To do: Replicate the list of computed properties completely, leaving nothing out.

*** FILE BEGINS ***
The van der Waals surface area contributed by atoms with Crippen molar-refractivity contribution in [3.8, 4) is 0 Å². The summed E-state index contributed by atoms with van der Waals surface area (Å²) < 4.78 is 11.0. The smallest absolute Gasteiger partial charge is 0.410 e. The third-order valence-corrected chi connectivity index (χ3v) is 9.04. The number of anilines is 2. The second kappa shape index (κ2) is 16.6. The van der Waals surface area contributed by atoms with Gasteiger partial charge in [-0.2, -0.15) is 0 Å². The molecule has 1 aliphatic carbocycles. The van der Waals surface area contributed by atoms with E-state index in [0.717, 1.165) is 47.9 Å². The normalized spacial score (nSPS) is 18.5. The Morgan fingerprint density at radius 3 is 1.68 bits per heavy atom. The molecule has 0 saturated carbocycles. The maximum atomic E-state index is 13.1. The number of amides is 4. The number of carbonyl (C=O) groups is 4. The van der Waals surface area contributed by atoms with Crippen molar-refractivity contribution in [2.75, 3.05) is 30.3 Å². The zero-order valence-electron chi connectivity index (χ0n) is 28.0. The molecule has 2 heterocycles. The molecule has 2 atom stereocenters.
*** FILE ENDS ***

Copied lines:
The van der Waals surface area contributed by atoms with Crippen molar-refractivity contribution in [3.8, 4) is 0 Å². The summed E-state index contributed by atoms with van der Waals surface area (Å²) < 4.78 is 11.0. The smallest absolute Gasteiger partial charge is 0.410 e. The third-order valence-corrected chi connectivity index (χ3v) is 9.04. The number of anilines is 2. The second kappa shape index (κ2) is 16.6. The van der Waals surface area contributed by atoms with Gasteiger partial charge in [-0.2, -0.15) is 0 Å². The molecule has 1 aliphatic carbocycles. The van der Waals surface area contributed by atoms with E-state index in [0.717, 1.165) is 47.9 Å². The normalized spacial score (nSPS) is 18.5. The Morgan fingerprint density at radius 3 is 1.68 bits per heavy atom. The molecule has 0 saturated carbocycles. The maximum atomic E-state index is 13.1. The number of amides is 4. The number of carbonyl (C=O) groups is 4. The van der Waals surface area contributed by atoms with Crippen molar-refractivity contribution in [2.75, 3.05) is 30.3 Å². The zero-order valence-electron chi connectivity index (χ0n) is 28.0. The molecule has 2 heterocycles. The molecule has 2 atom stereocenters.